A bipartisan group of four U.S. senators this week introduced legislation aimed at improving the maps the federal government uses to distribute broadband funding to the states, as well as giving the public the ability to challenge the accuracy of those maps.
The Broadband Data Improvement Act of 2019, as the bill is known, would require broadband providers to use data generated by geospatial information systems when drawing the maps they submit to the Federal Communications Commission, which it uses as a guide to allocate billions of dollars in subsidies and grants.
“Many Americans can’t access the internet because they live in an area without fast and reliable broadband,” said Sen. Brian Schatz, a Democrat from Hawaii, who introduced the bill along with fellow Democrat Jon Tester of Montana, and Republicans Shelley Moore Capito of West Virginia and Jerry Moran of Kansas. “But we can’t fix the problem if we don’t fully understand where it’s happening. The broadband data and maps we have today fall short.”
A press release on the bill states there is “broad bipartisan consensus” that the mapping data the FCC collects currently is not accurate or precise enough to guide the commission’s broadband funding decisions.
Congress has considered similar legislation in the past. In 2008, President George W. Bush signed a bill, also called the Broadband Data Improvement Act, that required the FCC to expand its observation of public opinion on broadband availability and compare U.S. coverage maps with those of other countries.
The new legislation would also introduce heightened requirements for the quality of the data that broadband providers are required to submit. It proposes an overhaul of the current submission process, calling for more refined GIS data hoped to improve map accuracy.
“By moving away from the current census block approach to one that utilizes shapefiles plus crowdsourcing, the Broadband Data Improvement Act of 2019 would more clearly identify served and unserved areas and will put the Commission on the surest path to significant mapping improvements in the shortest timeframe,” the NCTA, which represents the nation’s cable companies, said in a press release supporting the bill.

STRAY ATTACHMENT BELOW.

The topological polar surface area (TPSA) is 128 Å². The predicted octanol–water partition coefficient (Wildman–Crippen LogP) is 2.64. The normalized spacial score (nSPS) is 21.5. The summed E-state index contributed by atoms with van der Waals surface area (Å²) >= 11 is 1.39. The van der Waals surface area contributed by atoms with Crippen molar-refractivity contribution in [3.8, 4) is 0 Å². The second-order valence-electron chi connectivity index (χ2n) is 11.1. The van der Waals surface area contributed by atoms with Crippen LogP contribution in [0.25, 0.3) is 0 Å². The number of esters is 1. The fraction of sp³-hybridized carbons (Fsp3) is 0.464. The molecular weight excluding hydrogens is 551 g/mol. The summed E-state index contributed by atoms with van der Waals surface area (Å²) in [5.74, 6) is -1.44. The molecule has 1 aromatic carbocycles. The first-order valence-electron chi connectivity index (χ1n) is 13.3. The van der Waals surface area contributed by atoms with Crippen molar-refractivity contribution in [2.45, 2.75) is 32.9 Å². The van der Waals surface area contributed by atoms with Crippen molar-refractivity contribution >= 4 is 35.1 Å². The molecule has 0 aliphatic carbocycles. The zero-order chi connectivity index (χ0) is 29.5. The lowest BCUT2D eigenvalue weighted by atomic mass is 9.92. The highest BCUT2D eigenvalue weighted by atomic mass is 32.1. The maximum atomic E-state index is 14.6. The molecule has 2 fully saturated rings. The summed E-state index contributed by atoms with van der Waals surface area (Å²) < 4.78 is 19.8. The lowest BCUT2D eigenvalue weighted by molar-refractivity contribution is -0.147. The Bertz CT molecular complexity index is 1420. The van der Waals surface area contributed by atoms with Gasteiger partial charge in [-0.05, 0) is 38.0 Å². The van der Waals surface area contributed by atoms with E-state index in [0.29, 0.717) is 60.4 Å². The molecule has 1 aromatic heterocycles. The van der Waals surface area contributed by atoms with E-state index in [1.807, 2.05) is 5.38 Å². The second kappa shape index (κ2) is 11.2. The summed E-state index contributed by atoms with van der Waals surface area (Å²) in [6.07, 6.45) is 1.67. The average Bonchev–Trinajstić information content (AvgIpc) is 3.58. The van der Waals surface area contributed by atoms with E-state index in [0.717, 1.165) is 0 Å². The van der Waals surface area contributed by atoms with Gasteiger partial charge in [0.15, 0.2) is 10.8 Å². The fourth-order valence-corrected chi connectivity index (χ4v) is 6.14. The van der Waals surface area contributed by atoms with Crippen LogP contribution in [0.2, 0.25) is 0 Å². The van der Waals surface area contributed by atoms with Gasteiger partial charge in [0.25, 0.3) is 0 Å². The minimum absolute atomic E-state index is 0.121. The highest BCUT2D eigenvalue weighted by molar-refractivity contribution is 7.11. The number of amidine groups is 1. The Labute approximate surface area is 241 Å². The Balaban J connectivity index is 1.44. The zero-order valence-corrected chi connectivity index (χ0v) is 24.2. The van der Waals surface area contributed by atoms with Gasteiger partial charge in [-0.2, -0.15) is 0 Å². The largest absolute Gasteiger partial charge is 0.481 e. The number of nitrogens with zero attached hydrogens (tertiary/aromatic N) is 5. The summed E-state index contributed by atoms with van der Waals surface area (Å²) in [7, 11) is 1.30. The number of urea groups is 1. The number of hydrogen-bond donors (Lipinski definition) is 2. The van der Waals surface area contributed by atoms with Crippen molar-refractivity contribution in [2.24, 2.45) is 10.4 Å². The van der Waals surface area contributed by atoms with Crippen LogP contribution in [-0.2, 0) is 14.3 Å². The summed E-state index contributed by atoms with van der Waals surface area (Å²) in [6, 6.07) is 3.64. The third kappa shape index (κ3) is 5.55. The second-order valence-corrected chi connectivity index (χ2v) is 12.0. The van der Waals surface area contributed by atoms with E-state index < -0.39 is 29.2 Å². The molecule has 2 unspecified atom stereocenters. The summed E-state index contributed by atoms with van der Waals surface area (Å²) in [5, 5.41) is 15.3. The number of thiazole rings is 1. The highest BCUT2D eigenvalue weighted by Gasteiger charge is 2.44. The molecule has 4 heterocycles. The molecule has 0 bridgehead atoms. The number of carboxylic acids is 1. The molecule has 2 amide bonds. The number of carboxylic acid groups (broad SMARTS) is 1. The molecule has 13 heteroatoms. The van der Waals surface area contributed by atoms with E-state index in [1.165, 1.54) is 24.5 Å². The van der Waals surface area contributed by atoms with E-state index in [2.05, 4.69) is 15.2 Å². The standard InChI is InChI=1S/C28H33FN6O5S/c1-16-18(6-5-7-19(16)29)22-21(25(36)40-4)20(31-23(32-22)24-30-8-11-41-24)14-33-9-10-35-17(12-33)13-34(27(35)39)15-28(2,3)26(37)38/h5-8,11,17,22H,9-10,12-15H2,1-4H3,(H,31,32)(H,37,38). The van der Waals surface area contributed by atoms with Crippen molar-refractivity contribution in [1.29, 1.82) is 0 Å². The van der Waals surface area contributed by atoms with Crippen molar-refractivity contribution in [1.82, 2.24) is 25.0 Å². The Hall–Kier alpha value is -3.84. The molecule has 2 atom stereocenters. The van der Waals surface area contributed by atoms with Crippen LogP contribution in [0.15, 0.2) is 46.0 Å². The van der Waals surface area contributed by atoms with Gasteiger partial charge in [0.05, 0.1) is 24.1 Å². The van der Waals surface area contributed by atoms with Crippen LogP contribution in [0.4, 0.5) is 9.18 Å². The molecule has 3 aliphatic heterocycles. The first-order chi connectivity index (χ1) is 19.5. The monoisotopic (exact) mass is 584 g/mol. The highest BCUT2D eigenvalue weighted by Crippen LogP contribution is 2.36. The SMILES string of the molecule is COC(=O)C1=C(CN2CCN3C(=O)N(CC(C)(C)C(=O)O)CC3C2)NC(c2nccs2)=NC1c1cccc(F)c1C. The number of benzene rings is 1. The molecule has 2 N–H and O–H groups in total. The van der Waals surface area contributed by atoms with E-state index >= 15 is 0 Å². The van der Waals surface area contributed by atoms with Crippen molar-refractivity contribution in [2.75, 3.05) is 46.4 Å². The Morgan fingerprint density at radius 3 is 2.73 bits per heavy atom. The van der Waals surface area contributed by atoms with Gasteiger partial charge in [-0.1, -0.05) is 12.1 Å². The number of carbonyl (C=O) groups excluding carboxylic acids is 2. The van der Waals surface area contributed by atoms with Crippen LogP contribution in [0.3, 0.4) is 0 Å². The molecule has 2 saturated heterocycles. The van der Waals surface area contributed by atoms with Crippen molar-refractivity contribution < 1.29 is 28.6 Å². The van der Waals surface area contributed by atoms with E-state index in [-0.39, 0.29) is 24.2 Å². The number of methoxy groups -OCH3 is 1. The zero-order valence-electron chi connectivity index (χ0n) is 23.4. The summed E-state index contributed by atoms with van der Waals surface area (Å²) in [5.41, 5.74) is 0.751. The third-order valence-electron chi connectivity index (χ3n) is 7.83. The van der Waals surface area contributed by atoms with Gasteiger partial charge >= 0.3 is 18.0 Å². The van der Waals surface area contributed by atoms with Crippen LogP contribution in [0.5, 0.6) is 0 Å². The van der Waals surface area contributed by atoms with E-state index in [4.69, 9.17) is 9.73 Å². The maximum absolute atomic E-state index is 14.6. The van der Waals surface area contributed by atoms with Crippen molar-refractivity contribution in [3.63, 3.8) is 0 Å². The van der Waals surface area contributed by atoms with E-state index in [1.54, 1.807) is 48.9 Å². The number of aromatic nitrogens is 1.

Last year, Vermont state employees drove thousands of miles criss-crossing the state to prove that broadband providers overrepresented their coverage in rural areas. The National Telecommunications and Information Administration also partnered with eight states earlier this year to improve the FCC’s national broadband map, but the FCC still estimates that roughly 20 million Americans lack access to broadband. The inaccuracy of the maps makes it even more important, Tester said, that the FCC improve its data before distributing $4.5 billion through its Mobility Fund to broadband providers expanding access in rural areas.
“In rural America, one farm could have access to broadband while their neighbors down the road remain in the dark. But if you look at these maps, they say both farms are covered,” Tester said. “So, if we’re serious about improving desperately needed connectivity in rural areas, we first need more granular data that actually reflects who’s covered and who’s not, so resources can get where they’re needed most.”
The legislation would also establish a new feedback tool integrated into the FCC’s online mapping platform and third-party and on-the-ground validation of areas where coverage is disputed. Small service providers would also be granted assistance to submit their coverage maps with GIS-enabled data.
Sen. Amy Klobuchar, a Democrat from Minnesota, has also proposed legislation that would grant power to municipalities during the broadband mapping process. Klobuchar introduced the Improving Broadband Mapping Act of 2019 in March, which would require the FCC to establish a process by which consumers and local governments could report their own data to verify carrier-submitted data. The bill is currently before the Senate Committee on Commerce, Science and Transportation.